Ashley Kemper '18 conducted an internship with the NYPD, helping to strengthen the organization's community relationships. Photos courtesy of Ashley Kemper
Coursework to police work: Muhlenberg seminar prepares Ashley Kemper '18 for NYPD internship
The insights Ashley Kemper '18 developed in a Muhlenberg seminar helped her contribute to the team at the NYPD police commissioner's office.
By: Meghan Kita Friday, September 8, 2017 08:45 AM
For Ashley, a psychology and English major, law enforcement is the family business: Her grandfather was an NYPD officer, her father is an NYPD chief and her brother is a police cadet. “It kind of runs in my blood and has always been on my mind because it’s been surrounding me forever,” Ashley says.
So when she found an opportunity at the NYPD police commissioner’s office while browsing for summer internships, it felt natural to apply. And what helped her succeed when she landed that internship was the understanding she gained in Muhlenberg’s Contemporary Racism seminar, led by Connie Wolfe, associate professor of psychology.
“I worked with the counsel to the police commissioner. Right in the beginning of my internship, she asked me what I knew about contemporary issues going on with policing, and I was familiar with the current events we spoke about in Connie’s class,” Ashley says. “She asked if I was familiar with Michelle Alexander’s ‘The New Jim Crow,’ and I had read excerpts from it in Connie’s class.”
Ashley spent the summer working on projects related to neighborhood policing: “That means trying to do outings and events so that the community and the police become more of one big community, rather than creating a divide,” Ashley says. She did preliminary research on pilot tests, wrote briefings on empirical studies—a skill she developed through her courses as a psychology major—and contributed to an effort to put ATMs in police precincts to encourage routine interactions between officers and the public.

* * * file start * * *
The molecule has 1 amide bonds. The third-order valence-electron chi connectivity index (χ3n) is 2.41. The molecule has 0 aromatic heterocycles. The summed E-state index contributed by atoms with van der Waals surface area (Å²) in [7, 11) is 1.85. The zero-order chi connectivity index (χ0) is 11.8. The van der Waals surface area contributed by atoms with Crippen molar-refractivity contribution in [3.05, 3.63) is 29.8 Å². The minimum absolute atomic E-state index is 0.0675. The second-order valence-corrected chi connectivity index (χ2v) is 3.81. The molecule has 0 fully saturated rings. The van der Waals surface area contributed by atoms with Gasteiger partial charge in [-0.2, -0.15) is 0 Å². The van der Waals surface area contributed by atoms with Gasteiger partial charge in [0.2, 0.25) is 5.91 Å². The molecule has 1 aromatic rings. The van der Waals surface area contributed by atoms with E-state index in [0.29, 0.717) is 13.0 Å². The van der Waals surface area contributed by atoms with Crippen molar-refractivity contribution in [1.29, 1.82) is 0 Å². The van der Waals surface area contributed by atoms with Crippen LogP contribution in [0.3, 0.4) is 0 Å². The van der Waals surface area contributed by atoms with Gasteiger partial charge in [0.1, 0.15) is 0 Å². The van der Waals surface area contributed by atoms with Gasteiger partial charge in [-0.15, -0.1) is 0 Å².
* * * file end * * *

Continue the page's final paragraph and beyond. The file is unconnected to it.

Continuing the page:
Wolfe hopes Contemporary Racism students like Ashley emerge from the course with a better ability to listen to and understand discussions about race and racism. "I want students to understand the psychological processes influencing people living in a racist society," Wolfe says, "but I also want them to be able to talk about and apply what they've learned outside of the classroom in whatever 'real-world' contexts they find themselves in."
Ashley worked closely with people of various races, backgrounds and positions in the police commissioner’s office. She felt better equipped to be a part of this diverse team thanks to the experiences she had in Wolfe’s classroom at Muhlenberg.
“I truly believe that I wouldn't have excelled during my internship if I had done it before taking Connie's class, since race is so intertwined in police work and since it can be a very taboo and difficult subject of discussion,” Ashley says. “The way that Connie formed the class afforded me the tools to discuss the subject of race in a comfortable and intellectual way.”